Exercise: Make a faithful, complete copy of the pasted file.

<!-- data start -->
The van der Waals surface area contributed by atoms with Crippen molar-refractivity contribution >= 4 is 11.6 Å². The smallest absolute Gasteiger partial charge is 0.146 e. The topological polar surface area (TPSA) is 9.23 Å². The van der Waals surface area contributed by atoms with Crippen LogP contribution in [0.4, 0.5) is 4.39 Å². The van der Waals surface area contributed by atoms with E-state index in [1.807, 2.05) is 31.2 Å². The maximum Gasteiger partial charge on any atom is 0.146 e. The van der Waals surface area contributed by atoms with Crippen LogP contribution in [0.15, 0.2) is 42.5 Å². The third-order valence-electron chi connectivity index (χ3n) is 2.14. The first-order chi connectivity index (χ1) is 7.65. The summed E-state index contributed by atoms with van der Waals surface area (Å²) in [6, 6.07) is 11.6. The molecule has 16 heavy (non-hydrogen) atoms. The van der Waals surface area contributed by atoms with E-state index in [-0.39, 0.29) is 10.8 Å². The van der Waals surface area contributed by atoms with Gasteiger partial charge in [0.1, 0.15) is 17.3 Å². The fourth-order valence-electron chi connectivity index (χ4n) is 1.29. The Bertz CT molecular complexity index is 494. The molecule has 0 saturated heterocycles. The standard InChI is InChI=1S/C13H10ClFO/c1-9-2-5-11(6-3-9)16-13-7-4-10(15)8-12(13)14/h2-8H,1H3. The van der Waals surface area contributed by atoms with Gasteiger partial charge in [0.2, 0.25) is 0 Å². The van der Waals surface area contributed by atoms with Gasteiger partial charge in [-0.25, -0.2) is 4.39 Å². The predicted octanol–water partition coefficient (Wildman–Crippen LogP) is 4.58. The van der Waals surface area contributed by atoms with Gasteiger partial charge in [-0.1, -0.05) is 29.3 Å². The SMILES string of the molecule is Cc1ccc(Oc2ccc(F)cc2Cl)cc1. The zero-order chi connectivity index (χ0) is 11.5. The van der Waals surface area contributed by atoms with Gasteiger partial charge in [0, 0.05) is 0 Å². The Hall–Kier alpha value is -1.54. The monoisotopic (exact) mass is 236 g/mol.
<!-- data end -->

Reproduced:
The van der Waals surface area contributed by atoms with Crippen molar-refractivity contribution >= 4 is 11.6 Å². The smallest absolute Gasteiger partial charge is 0.146 e. The topological polar surface area (TPSA) is 9.23 Å². The van der Waals surface area contributed by atoms with Crippen LogP contribution in [0.4, 0.5) is 4.39 Å². The van der Waals surface area contributed by atoms with E-state index in [1.807, 2.05) is 31.2 Å². The maximum Gasteiger partial charge on any atom is 0.146 e. The van der Waals surface area contributed by atoms with Crippen LogP contribution in [0.15, 0.2) is 42.5 Å². The third-order valence-electron chi connectivity index (χ3n) is 2.14. The first-order chi connectivity index (χ1) is 7.65. The summed E-state index contributed by atoms with van der Waals surface area (Å²) in [6, 6.07) is 11.6. The molecule has 16 heavy (non-hydrogen) atoms. The van der Waals surface area contributed by atoms with E-state index in [-0.39, 0.29) is 10.8 Å². The van der Waals surface area contributed by atoms with Gasteiger partial charge in [0.1, 0.15) is 17.3 Å². The fourth-order valence-electron chi connectivity index (χ4n) is 1.29. The Bertz CT molecular complexity index is 494. The molecule has 0 saturated heterocycles. The standard InChI is InChI=1S/C13H10ClFO/c1-9-2-5-11(6-3-9)16-13-7-4-10(15)8-12(13)14/h2-8H,1H3. The van der Waals surface area contributed by atoms with Gasteiger partial charge in [0.2, 0.25) is 0 Å². The van der Waals surface area contributed by atoms with Gasteiger partial charge in [-0.25, -0.2) is 4.39 Å². The predicted octanol–water partition coefficient (Wildman–Crippen LogP) is 4.58. The van der Waals surface area contributed by atoms with Gasteiger partial charge in [-0.1, -0.05) is 29.3 Å². The SMILES string of the molecule is Cc1ccc(Oc2ccc(F)cc2Cl)cc1. The zero-order chi connectivity index (χ0) is 11.5. The van der Waals surface area contributed by atoms with Gasteiger partial charge in [0, 0.05) is 0 Å². The Hall–Kier alpha value is -1.54. The monoisotopic (exact) mass is 236 g/mol.